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Quoting hash keys changes things sometimes

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  • Kelly Jones
    Consider: perl -le $hash{ foo-bar } = 1; print $hash{foo-bar} [no result] perl -le $hash{ foobar } = 1; print $hash{foobar} 1 I sort of understand this: in
    Message 1 of 3 , Nov 15, 2008
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      Consider:

      perl -le '$hash{"foo-bar"} = 1; print $hash{foo-bar}'
      [no result]

      perl -le '$hash{"foobar"} = 1; print $hash{foobar}'
      1

      I sort of understand this: in the first script, Perl treats foo-bar as
      a subtraction, and sets $hash{0} to 1. In the second one it assumes
      you just left off some quotes.

      My question: since Perl doesn't have constants, what exactly IS
      foo-bar? Why is it 0?

      The behavior above seems inconsistent to me. Is it considered a bug?

      --
      We're just a Bunch Of Regular Guys, a collective group that's trying
      to understand and assimilate technology. We feel that resistance to
      new ideas and technology is unwise and ultimately futile.
    • Jeff Pinyan
      ... If you had warnings turned on, you d be told that foo and bar are unquoted barewords that are being treated as constants. And strings treated in
      Message 2 of 3 , Nov 15, 2008
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        On Sat, Nov 15, 2008 at 1:52 PM, Kelly Jones <kelly.terry.jones@...>wrote:

        >
        > perl -le '$hash{"foo-bar"} = 1; print $hash{foo-bar}'
        > [no result]
        >

        If you had warnings turned on, you'd be told that 'foo' and 'bar' are
        unquoted barewords that are being treated as constants. And strings treated
        in numeric context (which the - operator puts them in) become numbers.
        Strings like '123foo' become 123, but strings like 'foo' become 0.


        > perl -le '$hash{"foobar"} = 1; print $hash{foobar}'
        > 1
        >

        A hash key, if it is comprised SOLELY of letters, digits, and underscores, *
        if* it begins with a letter or underscore, *does not* need to be quoted:

        $hash{abc}
        $hash{a1_b2}
        $hash{_3pennyOPERA}

        Those are all ok. So is $hash{58} for that matter. But $hash{58times} is
        not ok.

        It's not a bug. It's a documented feature in *perldata*:

        In fact, an identifier within such curlies is forced to be a string,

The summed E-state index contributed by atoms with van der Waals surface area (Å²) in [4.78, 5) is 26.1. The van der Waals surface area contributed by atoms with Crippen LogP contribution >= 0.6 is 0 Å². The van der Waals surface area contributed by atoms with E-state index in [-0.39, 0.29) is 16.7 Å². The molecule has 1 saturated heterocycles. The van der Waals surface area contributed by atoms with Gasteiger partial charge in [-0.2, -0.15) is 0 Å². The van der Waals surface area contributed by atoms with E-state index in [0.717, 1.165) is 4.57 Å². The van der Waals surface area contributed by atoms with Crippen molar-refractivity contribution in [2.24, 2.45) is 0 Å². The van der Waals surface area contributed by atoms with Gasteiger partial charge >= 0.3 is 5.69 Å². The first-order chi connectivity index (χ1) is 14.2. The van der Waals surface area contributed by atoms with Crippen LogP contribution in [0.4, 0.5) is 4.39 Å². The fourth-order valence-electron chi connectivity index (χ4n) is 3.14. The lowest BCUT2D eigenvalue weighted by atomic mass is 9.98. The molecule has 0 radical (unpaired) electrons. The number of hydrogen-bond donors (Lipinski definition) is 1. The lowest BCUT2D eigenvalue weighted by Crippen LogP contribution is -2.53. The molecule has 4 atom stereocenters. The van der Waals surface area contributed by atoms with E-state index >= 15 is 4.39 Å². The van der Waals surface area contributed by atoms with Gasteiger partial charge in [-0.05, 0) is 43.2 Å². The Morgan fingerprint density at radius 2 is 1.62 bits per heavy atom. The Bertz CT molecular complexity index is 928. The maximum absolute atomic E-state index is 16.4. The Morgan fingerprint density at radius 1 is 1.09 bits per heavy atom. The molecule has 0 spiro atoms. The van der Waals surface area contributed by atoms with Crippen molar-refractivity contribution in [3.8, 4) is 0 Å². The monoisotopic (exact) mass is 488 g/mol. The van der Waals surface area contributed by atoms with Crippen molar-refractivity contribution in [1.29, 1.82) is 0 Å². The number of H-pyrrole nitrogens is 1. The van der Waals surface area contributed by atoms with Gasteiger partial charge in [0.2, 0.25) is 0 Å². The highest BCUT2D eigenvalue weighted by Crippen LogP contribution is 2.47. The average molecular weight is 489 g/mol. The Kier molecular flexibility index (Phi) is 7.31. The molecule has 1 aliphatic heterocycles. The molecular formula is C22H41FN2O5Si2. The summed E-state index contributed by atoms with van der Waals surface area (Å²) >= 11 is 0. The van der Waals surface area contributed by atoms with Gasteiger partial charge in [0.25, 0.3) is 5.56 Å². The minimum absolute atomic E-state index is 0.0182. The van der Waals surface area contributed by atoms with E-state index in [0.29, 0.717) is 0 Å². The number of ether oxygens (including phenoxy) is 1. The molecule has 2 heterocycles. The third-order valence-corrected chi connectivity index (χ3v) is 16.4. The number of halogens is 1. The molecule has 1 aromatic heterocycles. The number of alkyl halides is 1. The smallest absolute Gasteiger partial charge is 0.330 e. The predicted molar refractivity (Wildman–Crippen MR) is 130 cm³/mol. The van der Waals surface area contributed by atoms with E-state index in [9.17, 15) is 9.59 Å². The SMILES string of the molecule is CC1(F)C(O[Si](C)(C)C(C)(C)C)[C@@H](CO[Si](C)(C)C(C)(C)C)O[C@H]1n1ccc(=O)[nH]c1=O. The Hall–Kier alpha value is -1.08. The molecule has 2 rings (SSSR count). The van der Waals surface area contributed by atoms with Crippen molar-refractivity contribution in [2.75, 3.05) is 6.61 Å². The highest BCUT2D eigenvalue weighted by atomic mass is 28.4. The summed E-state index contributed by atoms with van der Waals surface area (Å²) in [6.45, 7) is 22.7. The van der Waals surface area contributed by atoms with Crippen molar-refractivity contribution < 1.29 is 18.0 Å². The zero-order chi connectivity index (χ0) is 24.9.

as
        is any simple identifier within a hash subscript. Neither need quot-
        ing. Our earlier example, $days{'Feb'} can be written as $days{Feb}
        and the quotes will be assumed automatically. But anything more com-
        plicated in the subscript will be interpreted as an expression. This
        means for example that "$version{2.0}++" is equivalent to "$ver-
        sion{2}++", not to "$version{'2.0'}++".

        --
        [Mary said,] "Do whatever he tells you." ~ John 2:5
        The Cross Reference - http://thecrossreference.blogspot.com/
        Nos autem praedicamus Christum crucifixum (1 Cor 1:23)


        [Non-text portions of this message have been removed]
      • Jenda Krynicky
        From: Kelly Jones ... The rule for automatic quoting within $hash{...} is if it looks like word, it doesn t have to be
        Message 3 of 3 , Nov 15, 2008
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          From: "Kelly Jones" <kelly.terry.jones@...>
          > Consider:
          >
          > perl -le '$hash{"foo-bar"} = 1; print $hash{foo-bar}'
          > [no result]
          >
          > perl -le '$hash{"foobar"} = 1; print $hash{foobar}'
          > 1
          >
          > I sort of understand this: in the first script, Perl treats foo-bar as
          > a subtraction, and sets $hash{0} to 1. In the second one it assumes
          > you just left off some quotes.

          The rule for automatic quoting within $hash{...} is "if it looks like
          word, it doesn't have to be quoted". And - is not in the list of word
          characters as far as Perl is concerned.

          > My question: since Perl doesn't have constants, what exactly IS
          > foo-bar? Why is it 0?
          >
          > The behavior above seems inconsistent to me. Is it considered a bug?

          No. It's documented behaviour.

          For historical purposed, if you do not "use strict" then

          $var = foo;

          will be treated as

          $var = 'foo';

          if there is no subroutine named foo. It's called "bareword" and was a
          bad idea in my opinion. In your case you are subtracting two strings,
          'foo' and 'bar' which means both are evaluated to a number (zero) and
          then the zeroes are subtracted.

          print('foo' - 'bar');


          This can cause hard to find errors (if for example you mistype a
          subroutine name) so you should always start your scripts with

          use strict;

          which will prevent this.

          Jenda
          ===== Jenda@... === http://Jenda.Krynicky.cz =====
          When it comes to wine, women and song, wizards are allowed
          to get drunk and croon as much as they like.
          -- Terry Pratchett in Sourcery
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